Seniors and those with disabilities will soon be able to exercise their “right to wind in their hair” in Rossland and Trail.
A small group of dedicated volunteers is working hard to bring Cycling Without Age to those cities.
Cycling Without Age is a movement started in 2012 in Denmark. The program is designed to help elders and others with limited mobility enjoy rides on a bicycle, in this case, a “trishaw.”
The CWA trishaw, equipped with a pedal-assist electric motor, provides a comfortable seat for one or two passengers at the front of the bike, piloted by a rider on the seat behind.
Jane Hu, Canadian head of the CWA, was in the area last week to demonstrate the bikes and take a few folks for rides.
Rossland Mayor Kathy Moore, Trail Mayor Lisa Pasin, city councillors, media and other interested parties were invited to see just how valuable this program would be.
Rides were offered free to those with mobility issues, beginning with residents at Columbia View Lodge.
“Giving residents the chance to see new sights and experience the sounds, smells and feeling of riding a bicycle is a great way to keep them vibrant and active,” says Margot Wright, a recreational therapist at Columbia View and other local facilities. “The social interaction with the pilots and members of the community is important to maintaining people’s health and wellness.”
Marilyn Nelson and Diana Daghofer are the two women behind the venture in the Lower Columbia.
“We still have a lot of work to do, but we hope to have the trishaws operating in Trail as early as this fall,” said Nelson.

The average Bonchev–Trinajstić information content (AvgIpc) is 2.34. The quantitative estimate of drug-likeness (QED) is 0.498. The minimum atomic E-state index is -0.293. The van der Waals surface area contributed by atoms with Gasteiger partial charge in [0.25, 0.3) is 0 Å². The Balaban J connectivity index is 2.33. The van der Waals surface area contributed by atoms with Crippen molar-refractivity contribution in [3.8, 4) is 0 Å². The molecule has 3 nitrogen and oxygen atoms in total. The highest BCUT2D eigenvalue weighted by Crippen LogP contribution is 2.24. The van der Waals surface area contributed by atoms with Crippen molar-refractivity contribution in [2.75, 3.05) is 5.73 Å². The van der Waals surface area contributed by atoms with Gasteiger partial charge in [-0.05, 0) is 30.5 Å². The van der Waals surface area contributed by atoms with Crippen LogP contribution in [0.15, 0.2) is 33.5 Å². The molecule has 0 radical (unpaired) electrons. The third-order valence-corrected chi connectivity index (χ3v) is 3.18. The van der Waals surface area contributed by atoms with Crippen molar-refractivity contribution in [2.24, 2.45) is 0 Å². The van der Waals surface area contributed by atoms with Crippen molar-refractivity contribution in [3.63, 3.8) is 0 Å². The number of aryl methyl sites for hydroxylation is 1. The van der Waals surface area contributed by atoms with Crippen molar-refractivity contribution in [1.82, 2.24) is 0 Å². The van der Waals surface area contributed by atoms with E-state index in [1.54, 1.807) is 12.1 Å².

Nelson and Daghofer, along with Margot and other volunteers, still have to fundraise to purchase the bikes, which run from $7,000 to $14,000, depending on the model.
The more expensive model may be required to navigate the hills of Rossland, while the less expensive version is fine for flatter terrain.
CWA Guiding Principles include generosity, slowness, storytelling, relationships and no age barrier.
“Our aim is to link younger people who have time to share with older or less physically able folks,” said Daghofer. “We will ride slowly, so passengers can fully sense their environments and interact with people we meet along the way. It gives everyone a chance to hear the many stories older people have and to build relationships.”
Since its beginnings in Copenhagen, CWA has spread to 1,643 chapters in 42 countries, serving over 110,000 people.
To find out more about the program, including how to donate to purchase the bikes or to volunteer with the program, contact Daghofer at firstname.lastname@example.org or 250-362-5810.